Talk about anything, from casual chatting to a deep conversation about something you really care about. You will be surprised at how the short encounter can be rejuvenating in its own way.

    5. Forget about trying to be perfect.

    If you are in a rut, the last thing you want to do is step on your own toes with perfectionist tendencies.

    Just start small. Do what you can, at your own pace. Let yourself make mistakes.

    Soon, a little trickle of inspiration will come. And then it’ll build up with more trickles. Before you know it, you have a whole stream of ideas.

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    6. Paint a vision to work towards.

    If you are continuously getting in a rut with your work, maybe there’s no vision inspiring you to move forward.

    Think about why you are doing this, and what you are doing it for. What is the end vision in mind?

    Make it as vivid as possible. Make sure it’s a vision that inspires you and use that to trigger you to action.

    7. Read a book (or blog).

    The things we read are like food to our brain. If you are out of ideas, it’s time to feed your brain with great materials.

    Here’s a list of 40 books you can start off with. Stock your browser with only the feeds of high quality blogs, such as Lifehack.org, DumbLittleMan, Seth Godin’s Blog, Tim Ferris’ Blog, Zen Habits or The Personal Excellence Blog.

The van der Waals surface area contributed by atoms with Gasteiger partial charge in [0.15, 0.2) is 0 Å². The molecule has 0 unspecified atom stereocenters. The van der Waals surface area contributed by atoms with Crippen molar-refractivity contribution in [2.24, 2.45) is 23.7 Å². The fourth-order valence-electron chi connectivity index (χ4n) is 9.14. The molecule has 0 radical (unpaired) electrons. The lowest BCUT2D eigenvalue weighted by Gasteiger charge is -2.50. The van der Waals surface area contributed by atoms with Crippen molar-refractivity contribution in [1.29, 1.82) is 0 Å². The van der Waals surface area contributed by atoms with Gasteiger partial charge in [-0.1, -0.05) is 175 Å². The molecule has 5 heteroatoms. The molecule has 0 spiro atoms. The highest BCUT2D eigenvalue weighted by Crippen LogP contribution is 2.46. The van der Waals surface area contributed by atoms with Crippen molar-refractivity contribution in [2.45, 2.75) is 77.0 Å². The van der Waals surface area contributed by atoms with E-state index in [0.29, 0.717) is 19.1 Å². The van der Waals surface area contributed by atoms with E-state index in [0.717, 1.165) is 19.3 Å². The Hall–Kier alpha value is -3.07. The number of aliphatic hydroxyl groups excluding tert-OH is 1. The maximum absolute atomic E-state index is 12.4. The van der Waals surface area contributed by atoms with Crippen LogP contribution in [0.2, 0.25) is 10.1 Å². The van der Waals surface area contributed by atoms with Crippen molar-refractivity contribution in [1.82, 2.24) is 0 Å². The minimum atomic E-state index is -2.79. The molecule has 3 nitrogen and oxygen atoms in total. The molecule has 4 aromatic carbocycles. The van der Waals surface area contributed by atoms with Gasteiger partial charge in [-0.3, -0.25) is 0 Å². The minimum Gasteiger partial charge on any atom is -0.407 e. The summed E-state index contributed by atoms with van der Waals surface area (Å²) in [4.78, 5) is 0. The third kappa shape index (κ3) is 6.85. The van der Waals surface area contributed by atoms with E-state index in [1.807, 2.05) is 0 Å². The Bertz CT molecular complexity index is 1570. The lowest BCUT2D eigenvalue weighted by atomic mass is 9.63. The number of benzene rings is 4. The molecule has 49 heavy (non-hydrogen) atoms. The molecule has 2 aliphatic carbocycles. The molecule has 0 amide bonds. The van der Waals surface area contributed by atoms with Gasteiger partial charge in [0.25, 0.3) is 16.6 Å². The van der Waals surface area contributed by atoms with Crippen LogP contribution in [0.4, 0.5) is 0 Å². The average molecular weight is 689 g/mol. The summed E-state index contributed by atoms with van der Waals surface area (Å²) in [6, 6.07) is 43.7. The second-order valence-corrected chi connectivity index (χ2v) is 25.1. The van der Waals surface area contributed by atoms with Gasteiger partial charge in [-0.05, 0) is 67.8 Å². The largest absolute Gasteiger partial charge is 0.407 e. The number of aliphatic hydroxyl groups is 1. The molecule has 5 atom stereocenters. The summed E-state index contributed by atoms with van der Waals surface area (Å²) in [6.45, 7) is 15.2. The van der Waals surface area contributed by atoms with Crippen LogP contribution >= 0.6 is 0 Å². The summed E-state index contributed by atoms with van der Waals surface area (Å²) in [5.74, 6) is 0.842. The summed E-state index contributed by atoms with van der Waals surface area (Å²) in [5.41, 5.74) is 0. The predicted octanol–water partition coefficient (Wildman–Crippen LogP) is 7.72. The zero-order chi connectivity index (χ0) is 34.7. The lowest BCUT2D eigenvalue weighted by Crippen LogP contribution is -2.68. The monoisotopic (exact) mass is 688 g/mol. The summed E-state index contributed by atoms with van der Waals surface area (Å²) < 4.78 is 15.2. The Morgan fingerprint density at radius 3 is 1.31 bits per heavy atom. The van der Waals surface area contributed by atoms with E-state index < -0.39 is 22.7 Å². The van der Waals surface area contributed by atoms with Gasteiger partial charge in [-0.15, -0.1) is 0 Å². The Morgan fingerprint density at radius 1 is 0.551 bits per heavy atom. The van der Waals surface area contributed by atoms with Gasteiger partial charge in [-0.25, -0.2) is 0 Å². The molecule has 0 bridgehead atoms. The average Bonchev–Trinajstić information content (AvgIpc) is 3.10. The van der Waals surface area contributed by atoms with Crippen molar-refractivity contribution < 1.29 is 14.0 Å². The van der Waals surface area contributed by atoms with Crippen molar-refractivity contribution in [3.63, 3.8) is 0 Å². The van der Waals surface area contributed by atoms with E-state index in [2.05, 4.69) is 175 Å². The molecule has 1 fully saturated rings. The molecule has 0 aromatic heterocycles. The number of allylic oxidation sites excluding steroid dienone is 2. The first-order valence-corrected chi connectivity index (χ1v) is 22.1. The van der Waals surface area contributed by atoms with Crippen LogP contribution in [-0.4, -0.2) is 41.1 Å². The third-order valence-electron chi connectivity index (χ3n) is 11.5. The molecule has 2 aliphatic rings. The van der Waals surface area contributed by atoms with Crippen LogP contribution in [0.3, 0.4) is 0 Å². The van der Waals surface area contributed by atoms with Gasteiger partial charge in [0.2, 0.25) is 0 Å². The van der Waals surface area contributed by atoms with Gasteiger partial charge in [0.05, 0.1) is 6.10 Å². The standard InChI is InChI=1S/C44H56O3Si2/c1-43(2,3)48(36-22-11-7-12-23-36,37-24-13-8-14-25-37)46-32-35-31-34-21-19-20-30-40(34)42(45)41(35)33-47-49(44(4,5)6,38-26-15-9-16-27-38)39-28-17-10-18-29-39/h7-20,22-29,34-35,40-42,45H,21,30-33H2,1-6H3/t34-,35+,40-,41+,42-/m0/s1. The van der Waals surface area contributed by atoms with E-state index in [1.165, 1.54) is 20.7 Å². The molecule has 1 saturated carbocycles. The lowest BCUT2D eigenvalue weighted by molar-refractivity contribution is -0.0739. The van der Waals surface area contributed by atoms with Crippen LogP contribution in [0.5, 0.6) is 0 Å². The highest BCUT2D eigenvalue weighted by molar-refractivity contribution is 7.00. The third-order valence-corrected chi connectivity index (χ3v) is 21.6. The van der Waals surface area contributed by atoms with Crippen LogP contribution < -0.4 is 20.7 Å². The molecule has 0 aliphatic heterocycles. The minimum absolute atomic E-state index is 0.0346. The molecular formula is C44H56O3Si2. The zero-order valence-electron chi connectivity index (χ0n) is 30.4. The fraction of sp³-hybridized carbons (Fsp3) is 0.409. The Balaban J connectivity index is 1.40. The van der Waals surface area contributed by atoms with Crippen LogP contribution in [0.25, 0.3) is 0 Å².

Check out the best selling books; those are generally packed with great wisdom.

    8. Have a quick nap.

    If you are at home, take a quick nap for about 20-30 minutes. This clears up your mind and gives you a quick boost. Nothing quite like starting off on a fresh start after catching up on sleep.

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    9. Remember why you are doing this.

    Sometimes we lose sight of why we do what we do, and after a while we become jaded. A quick refresher on why you even started on this project will help.

    What were you thinking when you thought of doing this? Retrace your thoughts back to that moment. Recall why you are doing this. Then reconnect with your muse.

    10. Find some competition.

    Nothing quite like healthy competition to spur us forward. If you are out of ideas, then check up on what people are doing in your space.

    Colleagues at work, competitors in the industry, competitors’ products and websites, networking conventions.. you get the drill.

    11. Go exercise.

    Since you are not making headway at work, might as well spend the time shaping yourself up.

    Sometimes we work so much that we neglect our health and fitness. Go jog, swim, cycle, whichever exercise you prefer.

    As you improve your physical health, your mental health will improve, too. The different facets of ourselves are all interlinked.

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    Here’re 15 Tips to Restart the Exercise Habit (and How to Keep It).

    12. Take a good break.

    Ruts are usually signs that you have been working too long and too hard. It’s time to get a break.

    Beyond the quick tips above, arrange for a 1-day or 2-days of break from your work. Don’t check your (work) emails or do anything work-related. Relax and do your favorite activities. You will return to your work recharged and ready to start.

    Contrary to popular belief, the world will not end from taking a break from your work. In fact, you will be much more ready to make an impact after proper rest. My best ideas and inspiration always hit me whenever I’m away from my work.

    Take a look at this to learn the importance of rest: The Importance of Scheduling Downtime

    More Resources About Getting out of a Rut

    Featured photo credit: Joshua Earle via unsplash.com